Grassley: IRS Non-profit Hospitals Study is Helpful, Treasury Should Look at Restoring Charity Care Standards
M E M O R A N D U M
To: Reporters and Editors
Fr: Jill Gerber for Sen. Grassley, 202/224-6522
Re: IRS report on tax-exempt hospitals
Da: Thursday, Feb. 12, 2009
Sen. Chuck Grassley, ranking member and former chairman of the Committee on Finance, with Senate jurisdiction over tax policy, has been reviewing tax-exempt hospitals’ practices since May 2005 as part of a longstanding interest in making sure taxexempt groups provide adequate public benefit in exchange for their extensive tax breaks. He began with a letter to 10 of the nation’s best-known non-profit hospitals in May 2005, issued a summary of responses and held a hearing in September 2006, received a discussion draft of potential legislative reforms from his staff in July 2007, convened a roundtable to discuss the potential reforms in October 2007, wrote to two
hospitals in 2008, and intends to continue to write to individual hospitals as needed.
Separately, today the Internal Revenue Service (IRS) released a report summarizing responses from almost 500 tax-exempt hospitals to a May 2006 questionnaire about how they provide benefits to the community. Grassley made the following comment on today’s IRS report.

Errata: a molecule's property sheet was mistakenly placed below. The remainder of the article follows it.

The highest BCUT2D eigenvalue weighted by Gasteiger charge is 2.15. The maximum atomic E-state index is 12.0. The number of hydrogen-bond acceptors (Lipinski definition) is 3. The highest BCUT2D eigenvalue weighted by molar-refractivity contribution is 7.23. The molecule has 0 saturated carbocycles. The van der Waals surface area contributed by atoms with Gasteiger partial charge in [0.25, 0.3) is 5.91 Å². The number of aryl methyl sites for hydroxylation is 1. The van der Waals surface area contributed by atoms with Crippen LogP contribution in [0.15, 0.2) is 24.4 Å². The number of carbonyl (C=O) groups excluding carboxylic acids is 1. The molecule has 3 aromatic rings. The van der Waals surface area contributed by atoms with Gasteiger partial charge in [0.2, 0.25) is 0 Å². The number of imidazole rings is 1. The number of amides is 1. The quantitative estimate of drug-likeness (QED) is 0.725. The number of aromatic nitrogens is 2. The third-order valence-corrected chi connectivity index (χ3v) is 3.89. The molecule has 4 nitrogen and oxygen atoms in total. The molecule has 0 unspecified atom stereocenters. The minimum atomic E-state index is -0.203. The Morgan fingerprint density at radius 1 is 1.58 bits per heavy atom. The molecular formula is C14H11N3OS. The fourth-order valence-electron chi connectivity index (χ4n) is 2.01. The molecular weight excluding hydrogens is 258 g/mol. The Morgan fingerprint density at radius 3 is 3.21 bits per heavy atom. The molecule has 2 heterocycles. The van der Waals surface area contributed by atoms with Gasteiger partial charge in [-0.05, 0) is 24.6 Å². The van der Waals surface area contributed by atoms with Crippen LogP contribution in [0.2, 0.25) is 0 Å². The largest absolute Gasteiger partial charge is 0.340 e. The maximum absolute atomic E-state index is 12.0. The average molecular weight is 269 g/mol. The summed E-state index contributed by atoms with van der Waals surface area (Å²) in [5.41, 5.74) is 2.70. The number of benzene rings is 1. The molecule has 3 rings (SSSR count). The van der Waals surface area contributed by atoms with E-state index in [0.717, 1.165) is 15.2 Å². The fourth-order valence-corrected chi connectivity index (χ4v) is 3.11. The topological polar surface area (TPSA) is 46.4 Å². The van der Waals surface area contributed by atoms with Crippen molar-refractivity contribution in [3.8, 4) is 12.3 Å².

“I appreciate the effort that went into this study, both from the IRS and the participating hospitals. The data in this report offers more information to supplement what we’ve already learned. I’m disappointed that the IRS didn’t provide guidance to the hospitals on how to define community benefit and uncompensated care, so the numbers are likely to be overstated in some cases. I’m also disappointed that the study does not include data on for-profit hospitals’ level of uncompensated care and other community benefits and compensation. That information is necessary to understand how non-profits are different from for-profits. I intend to ask the IRS to conduct a study like that so we’ll have a full picture.
“The tremendous advantage of tax-exempt status, and the ability to raise capital through tax-deductible contributions and tax-exempt bonds, puts non-profit hospitals in a position to provide health care to people who otherwise can’t afford it. In fact it’s that public good that justifies the tax-exempt status. Neither the IRS nor Congress has done a very good job when it comes to establishing the criteria for enjoying this tax status since the IRS scrapped charity care for its community benefit standard in 1969. The Treasury Department could do a lot of good, and probably more quickly than Congress, by reestablishing those charity care requirements, and if it looks like that can’t get done, then Congress will have to step in.”
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